MADISON, Wis. – Chronic wasting disease surveillance efforts in the southeastern portion of Wisconsin have identified three CWD-positive wild white-tailed deer harvested by hunters in the herd reduction zone (HRZ) of Walworth County, Department of Natural Resources officials report.

The DNR increased surveillance around the Walworth and Rock County positives in both the disease eradication zone (DEZ) and HRZ of southeast Wisconsin this deer hunting season to get a better sense of the geographic distribution and prevalence of CWD in this portion of the state. To date over 1200 CWD samples have been collected in Walworth County.

“Just as increased surveillance in 2002 yielded additional positives in and around the western DEZ, it will likely do the same here in the eastern DEZ of Rock and Walworth County” said Jim McNelly, Regional Wildlife Supervisor with the DNR.

Two of the three deer, one a doe and one a buck, were shot within two miles of the eastern DEZ boundary. The third deer, a 2-year-old buck, was shot in LaGrange Township, about 12 miles north of the eastern DEZ boundary and immediately adjacent to the Southern Unit of the Kettle Moraine State Forest.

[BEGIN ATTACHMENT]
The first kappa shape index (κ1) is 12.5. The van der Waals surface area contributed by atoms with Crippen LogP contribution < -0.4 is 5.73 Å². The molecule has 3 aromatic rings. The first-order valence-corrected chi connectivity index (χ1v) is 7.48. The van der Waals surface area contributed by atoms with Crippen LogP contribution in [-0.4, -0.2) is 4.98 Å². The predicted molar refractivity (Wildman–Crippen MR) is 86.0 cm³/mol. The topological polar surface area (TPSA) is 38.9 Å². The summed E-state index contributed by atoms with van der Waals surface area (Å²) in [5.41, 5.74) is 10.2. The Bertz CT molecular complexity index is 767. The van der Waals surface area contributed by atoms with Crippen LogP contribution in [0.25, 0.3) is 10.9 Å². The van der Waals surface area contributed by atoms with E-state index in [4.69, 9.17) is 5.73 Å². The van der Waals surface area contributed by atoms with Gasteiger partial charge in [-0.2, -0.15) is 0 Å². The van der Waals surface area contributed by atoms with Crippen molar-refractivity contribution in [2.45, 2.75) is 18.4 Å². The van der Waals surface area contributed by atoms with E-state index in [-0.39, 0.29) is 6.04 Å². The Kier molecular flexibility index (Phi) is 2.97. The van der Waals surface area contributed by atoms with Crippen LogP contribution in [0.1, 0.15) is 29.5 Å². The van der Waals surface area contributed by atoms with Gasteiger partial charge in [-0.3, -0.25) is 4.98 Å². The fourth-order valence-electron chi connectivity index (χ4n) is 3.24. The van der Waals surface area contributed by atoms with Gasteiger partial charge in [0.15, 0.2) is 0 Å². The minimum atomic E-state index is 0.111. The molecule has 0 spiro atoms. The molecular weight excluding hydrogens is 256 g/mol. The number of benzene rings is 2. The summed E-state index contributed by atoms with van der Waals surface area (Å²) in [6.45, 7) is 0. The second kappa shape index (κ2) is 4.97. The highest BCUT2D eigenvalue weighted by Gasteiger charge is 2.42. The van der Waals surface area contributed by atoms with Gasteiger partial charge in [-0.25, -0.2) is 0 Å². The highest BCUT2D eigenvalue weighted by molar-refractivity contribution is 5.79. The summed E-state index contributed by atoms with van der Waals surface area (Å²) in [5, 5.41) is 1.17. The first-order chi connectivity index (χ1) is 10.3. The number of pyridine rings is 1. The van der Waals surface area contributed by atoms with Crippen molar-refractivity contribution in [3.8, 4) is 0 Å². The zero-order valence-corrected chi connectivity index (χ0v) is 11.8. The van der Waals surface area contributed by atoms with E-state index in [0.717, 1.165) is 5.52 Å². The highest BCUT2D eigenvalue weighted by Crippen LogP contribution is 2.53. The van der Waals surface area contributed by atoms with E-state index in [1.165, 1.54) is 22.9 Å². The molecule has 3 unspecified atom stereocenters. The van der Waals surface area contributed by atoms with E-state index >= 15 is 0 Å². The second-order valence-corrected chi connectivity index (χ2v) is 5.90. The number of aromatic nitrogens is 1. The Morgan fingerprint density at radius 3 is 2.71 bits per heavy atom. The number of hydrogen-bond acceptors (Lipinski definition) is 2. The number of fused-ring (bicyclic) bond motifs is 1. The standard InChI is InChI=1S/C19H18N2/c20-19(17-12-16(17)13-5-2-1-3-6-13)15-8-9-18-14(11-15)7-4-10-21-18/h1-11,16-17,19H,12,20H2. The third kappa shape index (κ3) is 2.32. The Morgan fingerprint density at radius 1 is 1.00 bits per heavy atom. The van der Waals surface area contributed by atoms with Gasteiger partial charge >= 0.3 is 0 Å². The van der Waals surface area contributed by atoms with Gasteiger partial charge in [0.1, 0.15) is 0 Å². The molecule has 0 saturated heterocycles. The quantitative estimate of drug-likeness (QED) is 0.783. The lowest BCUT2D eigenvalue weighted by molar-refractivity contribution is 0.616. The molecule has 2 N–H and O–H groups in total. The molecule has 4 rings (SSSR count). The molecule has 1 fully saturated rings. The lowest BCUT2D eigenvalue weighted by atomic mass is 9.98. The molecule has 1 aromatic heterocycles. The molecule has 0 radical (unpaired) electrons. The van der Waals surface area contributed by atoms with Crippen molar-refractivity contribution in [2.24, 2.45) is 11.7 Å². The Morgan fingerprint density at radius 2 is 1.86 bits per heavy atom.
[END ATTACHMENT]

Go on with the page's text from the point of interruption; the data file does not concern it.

“These new positives do not necessarily mean CWD is spreading, but that we are finally collecting enough samples to better describe the distribution of the disease in the southeast”, said McNelly. “It is only by looking hard and testing large numbers of deer that we are able to better understand the geographic distribution of the disease in this area.”

These new positives will not affect CWD management zone boundaries or hunting seasons for the remainder of the 2004 deer season.

“Once we have all the test results back from the sampling done this fall and winter, we will be in a better position to assess the impacts that these positive deer, and any others we may find, will have on our CWD management strategy,” said McNelly. “The more samples collected from these counties, the clearer the picture we will have of the geographic distribution of CWD in the area.

“We really appreciate the cooperation we are getting from hunters across the southern part of the state as we continue to collect samples from adult deer. The harvest of deer by hunters in this area is critical to our understanding of the disease and our efforts to eliminate it,” McNelly concluded.

More CWD information and test results are available at, click on “Chronic Wasting Disease in Wisconsin.”

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